By Jennifer Broome, QK Owner
We just completed the 5th visit in 4 years for Bird Dog Hall of Fame Inductee, Mr. Rick Smith, to come to QK. What an honor to not only host this incredible man and extraordinary dog trainer but also to call him my mentor and friend. Over the past 4 years, Rick has changed my outlook on dog training and has changed the way I train. Rick’s knowledge of canine behavior, his explanation of physical cues that the dogs show us, and his training techniques are truly incredible and he has opened my eyes to so many things as a dog trainer.
Photo by Kate Lussier, Rick Smith with Quinebaug’s Sweet Filly in the Ferns, 9 weeks
The most profound change that we have all learned from Rick when he comes to mentor myself and my trainers is to watch for all of the body language cues that the dogs clearly show us. The subtle signs of softer eyes, slow blinks, relaxed jaws, yawning, licking their lips, tail set and relaxed loose muscles are all clear signs that the dog is acknowledging our training and accepting our training.
Personally, the teaching I get from Rick is that “It can always be better,” and he pushes me to step up even more to look for the slightest signs where my dog is not following my cues, commands or leadership. These lapses in communication between myself and my dogs identify the holes in our training at times. This can mean the difference between blue ribbons or ‘tail between the legs walk back to the truck” (by me!) when it comes to field competitions.
We had a good turnout for the Foundation Seminar on Saturday and Sunday with plenty of new clients coming to learn Rick’s techniques as well as many return graduates of his previous Foundation and Intermediate Seminars coming back to practice their skills. Rick offers a wonderful option to all graduates of BOTH Foundation and Intermediate students to come back, no charge, to any Foundation Seminars to practice, demonstrate to other students and to gain more knowledge. Every time I attend a Foundation Seminar I learn new things!
The Foundation Seminar focuses on patience training for the dog, teaching them to accept being tied to the patience chain by being calm, relaxed and ready to work. This gets them in the frame of mind to concentrate and prepare to learn! Any dogs that are barking, whining, digging, growling, or carrying on with any undesirable behaviors are not mentally in the frame of mind to accept our leadership and teachings.
Once the dogs learn to accept the down time and relax, the leash work begins and students learn how to effectively walk their dogs and use their bodies to cue the dogs to respect human space. The teaching of the chain work teaches the dog to respect leash pressure on the neck, and the transition to walking a dog on leash becomes a much easier and clearer task to both dog and handler. The result is a dog that learns to follow on leash and be still when we stop. In just short time we had birds out and were doing steadiness drills with dogs that, just hours earlier, were wild hoodlums barking, pulling and carrying on!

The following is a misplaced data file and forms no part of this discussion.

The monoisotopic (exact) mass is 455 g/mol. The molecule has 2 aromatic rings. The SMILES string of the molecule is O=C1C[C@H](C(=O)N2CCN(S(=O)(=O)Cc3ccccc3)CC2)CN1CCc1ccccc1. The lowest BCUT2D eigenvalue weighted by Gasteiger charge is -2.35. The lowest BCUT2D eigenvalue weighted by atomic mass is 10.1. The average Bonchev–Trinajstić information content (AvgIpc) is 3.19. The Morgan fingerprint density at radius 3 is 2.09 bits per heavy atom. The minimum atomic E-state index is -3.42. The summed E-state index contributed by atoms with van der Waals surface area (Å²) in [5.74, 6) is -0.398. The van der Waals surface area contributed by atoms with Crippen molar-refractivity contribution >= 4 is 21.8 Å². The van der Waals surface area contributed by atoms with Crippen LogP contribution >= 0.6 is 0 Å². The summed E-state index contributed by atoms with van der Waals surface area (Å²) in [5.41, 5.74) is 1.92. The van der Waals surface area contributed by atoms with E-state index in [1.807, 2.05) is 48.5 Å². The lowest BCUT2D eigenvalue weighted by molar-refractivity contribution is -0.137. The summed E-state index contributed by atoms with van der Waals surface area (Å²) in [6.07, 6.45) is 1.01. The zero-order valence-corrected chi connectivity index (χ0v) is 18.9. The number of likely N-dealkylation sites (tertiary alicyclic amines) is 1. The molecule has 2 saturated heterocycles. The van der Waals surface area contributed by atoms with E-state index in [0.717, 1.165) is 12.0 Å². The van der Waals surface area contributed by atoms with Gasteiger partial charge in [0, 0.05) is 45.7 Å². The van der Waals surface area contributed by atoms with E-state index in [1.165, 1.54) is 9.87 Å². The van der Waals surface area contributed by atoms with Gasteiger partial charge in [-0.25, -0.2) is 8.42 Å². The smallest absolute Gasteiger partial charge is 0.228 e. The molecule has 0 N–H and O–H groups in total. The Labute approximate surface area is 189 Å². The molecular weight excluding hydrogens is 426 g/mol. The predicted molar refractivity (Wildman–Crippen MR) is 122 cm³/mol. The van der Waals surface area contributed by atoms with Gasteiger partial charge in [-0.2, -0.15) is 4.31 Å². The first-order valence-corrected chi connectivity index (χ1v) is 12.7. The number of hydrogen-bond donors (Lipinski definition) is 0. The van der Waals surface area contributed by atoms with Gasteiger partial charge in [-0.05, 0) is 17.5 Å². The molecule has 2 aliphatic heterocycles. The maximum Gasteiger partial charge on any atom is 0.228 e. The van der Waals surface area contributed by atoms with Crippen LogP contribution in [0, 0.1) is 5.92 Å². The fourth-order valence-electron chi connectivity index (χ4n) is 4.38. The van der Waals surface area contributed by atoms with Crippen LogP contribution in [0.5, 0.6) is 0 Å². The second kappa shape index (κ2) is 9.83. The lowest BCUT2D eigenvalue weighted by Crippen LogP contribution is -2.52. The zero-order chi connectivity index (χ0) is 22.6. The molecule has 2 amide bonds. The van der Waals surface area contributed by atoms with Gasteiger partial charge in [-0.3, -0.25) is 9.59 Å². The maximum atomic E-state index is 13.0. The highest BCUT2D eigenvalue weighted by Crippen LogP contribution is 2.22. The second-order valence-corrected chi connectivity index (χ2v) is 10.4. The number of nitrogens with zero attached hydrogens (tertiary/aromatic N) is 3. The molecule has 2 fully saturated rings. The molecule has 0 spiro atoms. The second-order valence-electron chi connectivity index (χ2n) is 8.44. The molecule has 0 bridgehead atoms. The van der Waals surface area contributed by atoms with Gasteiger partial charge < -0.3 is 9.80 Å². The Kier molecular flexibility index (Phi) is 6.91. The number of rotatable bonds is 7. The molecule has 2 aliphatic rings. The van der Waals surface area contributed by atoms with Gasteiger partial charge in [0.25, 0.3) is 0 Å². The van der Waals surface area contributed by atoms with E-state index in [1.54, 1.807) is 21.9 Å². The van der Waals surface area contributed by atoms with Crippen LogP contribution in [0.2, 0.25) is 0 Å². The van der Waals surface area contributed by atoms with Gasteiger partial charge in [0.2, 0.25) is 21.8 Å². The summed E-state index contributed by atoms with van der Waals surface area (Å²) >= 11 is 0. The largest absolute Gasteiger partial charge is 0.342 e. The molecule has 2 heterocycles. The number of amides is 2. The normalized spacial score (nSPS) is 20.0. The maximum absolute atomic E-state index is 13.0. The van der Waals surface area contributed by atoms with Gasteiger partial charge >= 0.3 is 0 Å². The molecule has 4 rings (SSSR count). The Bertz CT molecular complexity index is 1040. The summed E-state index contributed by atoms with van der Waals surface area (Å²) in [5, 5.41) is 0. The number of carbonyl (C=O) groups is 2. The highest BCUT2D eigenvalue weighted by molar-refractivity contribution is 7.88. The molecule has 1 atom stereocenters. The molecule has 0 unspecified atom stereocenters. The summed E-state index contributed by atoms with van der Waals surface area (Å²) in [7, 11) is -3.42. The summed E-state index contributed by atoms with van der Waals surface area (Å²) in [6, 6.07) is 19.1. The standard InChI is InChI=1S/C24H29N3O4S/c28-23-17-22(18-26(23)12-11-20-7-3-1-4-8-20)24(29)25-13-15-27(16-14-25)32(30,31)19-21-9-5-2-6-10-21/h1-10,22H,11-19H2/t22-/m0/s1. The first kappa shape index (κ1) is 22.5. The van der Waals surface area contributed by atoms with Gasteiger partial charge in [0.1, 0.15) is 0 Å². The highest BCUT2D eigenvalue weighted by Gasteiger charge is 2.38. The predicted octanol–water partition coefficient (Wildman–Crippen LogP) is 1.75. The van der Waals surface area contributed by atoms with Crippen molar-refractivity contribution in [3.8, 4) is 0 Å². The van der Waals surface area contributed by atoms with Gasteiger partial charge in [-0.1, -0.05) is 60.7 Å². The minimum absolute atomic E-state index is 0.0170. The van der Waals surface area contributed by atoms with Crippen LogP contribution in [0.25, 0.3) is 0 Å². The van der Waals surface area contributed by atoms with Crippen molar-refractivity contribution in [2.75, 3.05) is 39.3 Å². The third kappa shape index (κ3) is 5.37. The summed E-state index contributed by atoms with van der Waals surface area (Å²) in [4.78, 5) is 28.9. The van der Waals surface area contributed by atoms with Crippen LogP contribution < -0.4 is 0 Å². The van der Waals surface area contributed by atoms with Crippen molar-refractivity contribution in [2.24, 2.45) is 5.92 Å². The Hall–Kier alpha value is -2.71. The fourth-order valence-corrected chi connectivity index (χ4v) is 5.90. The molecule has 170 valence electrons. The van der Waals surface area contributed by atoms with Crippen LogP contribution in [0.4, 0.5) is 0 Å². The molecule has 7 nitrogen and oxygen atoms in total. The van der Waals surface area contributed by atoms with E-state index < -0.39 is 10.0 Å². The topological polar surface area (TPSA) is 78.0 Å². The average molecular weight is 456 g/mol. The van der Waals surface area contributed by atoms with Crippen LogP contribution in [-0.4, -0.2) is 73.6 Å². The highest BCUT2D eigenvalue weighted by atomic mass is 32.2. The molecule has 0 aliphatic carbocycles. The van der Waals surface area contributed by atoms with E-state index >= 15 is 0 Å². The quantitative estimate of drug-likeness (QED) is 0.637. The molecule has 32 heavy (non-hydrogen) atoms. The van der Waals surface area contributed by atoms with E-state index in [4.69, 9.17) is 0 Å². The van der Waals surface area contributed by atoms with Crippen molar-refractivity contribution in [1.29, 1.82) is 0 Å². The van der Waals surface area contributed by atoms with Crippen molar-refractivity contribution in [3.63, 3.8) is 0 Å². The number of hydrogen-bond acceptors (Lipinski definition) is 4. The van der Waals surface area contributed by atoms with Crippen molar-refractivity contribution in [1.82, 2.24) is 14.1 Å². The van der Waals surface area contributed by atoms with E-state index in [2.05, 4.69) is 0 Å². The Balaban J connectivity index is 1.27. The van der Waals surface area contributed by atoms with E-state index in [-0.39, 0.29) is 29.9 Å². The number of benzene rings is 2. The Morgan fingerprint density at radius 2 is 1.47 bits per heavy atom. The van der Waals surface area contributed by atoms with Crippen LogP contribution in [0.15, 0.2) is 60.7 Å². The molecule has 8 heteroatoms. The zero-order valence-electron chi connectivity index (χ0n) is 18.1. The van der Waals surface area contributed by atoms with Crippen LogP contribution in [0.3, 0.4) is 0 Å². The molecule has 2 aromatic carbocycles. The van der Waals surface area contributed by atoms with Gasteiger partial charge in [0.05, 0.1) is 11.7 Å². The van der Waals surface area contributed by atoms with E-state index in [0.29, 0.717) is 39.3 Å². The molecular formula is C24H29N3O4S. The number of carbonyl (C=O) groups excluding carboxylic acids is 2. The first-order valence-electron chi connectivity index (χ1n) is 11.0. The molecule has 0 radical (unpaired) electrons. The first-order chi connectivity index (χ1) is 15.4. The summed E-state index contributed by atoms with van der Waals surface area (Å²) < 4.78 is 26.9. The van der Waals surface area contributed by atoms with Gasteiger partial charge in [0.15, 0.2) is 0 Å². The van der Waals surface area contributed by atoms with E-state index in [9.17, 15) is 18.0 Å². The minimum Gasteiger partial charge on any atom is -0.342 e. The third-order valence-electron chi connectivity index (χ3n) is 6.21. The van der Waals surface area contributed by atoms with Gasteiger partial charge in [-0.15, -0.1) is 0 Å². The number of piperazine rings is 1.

Day 2 of the Foundation Seminar worked more with leash work, patience chain work, whoa post work (teaching to be still) as well as field and bird work. The entire focus is much more about teaching the owners how to understand their dogs, how to learn to be more effective leaders and how to learn proper leash work. Students walk away with lots of information and many new training tasks to practice in order to get their field dogs and family pets to learn the basics of obedience, leash work and following handlers as leaders.
On Monday and Tuesday following the Foundation Clinic, we offered an Advanced Handling Clinic for the first time. We had 7 client participants as well as QK Lead Trainer, Jordan Wells, and Gun Dog/Obedience Trainer, Joe Lussier, and myself, all handling our dogs. We had a special use permit to work at Sugar Brook Field Trial Grounds for the 2 days and we got a lot of great dog training in! The participants were all very serious dog handlers looking to improve their skills and fine tune their dogs specifically for field competitions. This clinic was all about the details. From mastering the chain work, finessing the leash work, coordinating better check cord field work to finally off leash e collar work, we grilled ourselves and our dogs on drills with birds. The work was tedious, exhausting, exhilarating, challenging and rewarding. I think that each of us learned that we can ALWAYS improve our Foundation training by paying better attention to details. As Rick says, “When you take your time to get it right, it goes more quickly in the long run.” This is so true as most of us found ourselves still lacking in the basics, and the ‘holes’ in our training were very evident once we really got into field training, bird work and backing drills. The dogs did not lie… their behavior clearly demonstrated our deficiencies as trainers. It was enlightening, frustrating, and eye opening all at the same time. I think that each handler learned to pay better attention to details, basic leash skills and clearer communication with cues. The entire two days were awesome!
We hope to see you at our next seminars!
As our friend and mentor, Mr. Rick Smith, says: